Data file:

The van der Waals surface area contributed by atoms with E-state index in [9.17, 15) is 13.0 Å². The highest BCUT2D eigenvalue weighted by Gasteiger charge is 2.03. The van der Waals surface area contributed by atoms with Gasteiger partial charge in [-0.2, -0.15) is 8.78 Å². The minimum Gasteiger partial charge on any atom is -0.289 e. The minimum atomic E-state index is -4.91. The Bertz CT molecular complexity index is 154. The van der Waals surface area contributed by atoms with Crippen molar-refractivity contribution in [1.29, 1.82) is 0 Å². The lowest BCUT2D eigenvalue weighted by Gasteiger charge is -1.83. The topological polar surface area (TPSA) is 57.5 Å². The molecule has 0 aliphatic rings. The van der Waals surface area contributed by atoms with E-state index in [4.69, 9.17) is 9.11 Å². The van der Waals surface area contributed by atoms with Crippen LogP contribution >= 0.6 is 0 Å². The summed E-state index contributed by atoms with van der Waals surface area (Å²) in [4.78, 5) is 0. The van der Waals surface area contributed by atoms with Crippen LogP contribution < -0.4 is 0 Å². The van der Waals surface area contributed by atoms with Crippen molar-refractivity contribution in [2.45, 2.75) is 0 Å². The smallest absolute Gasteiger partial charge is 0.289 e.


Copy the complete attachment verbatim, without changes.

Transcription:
The van der Waals surface area contributed by atoms with E-state index in [9.17, 15) is 13.0 Å². The highest BCUT2D eigenvalue weighted by Gasteiger charge is 2.03. The van der Waals surface area contributed by atoms with Gasteiger partial charge in [-0.2, -0.15) is 8.78 Å². The minimum Gasteiger partial charge on any atom is -0.289 e. The minimum atomic E-state index is -4.91. The Bertz CT molecular complexity index is 154. The van der Waals surface area contributed by atoms with Crippen molar-refractivity contribution in [1.29, 1.82) is 0 Å². The lowest BCUT2D eigenvalue weighted by Gasteiger charge is -1.83. The topological polar surface area (TPSA) is 57.5 Å². The molecule has 0 aliphatic rings. The van der Waals surface area contributed by atoms with E-state index in [4.69, 9.17) is 9.11 Å². The van der Waals surface area contributed by atoms with Crippen LogP contribution >= 0.6 is 0 Å². The summed E-state index contributed by atoms with van der Waals surface area (Å²) in [4.78, 5) is 0. The van der Waals surface area contributed by atoms with Crippen LogP contribution < -0.4 is 0 Å². The van der Waals surface area contributed by atoms with Crippen molar-refractivity contribution in [2.45, 2.75) is 0 Å². The smallest absolute Gasteiger partial charge is 0.289 e.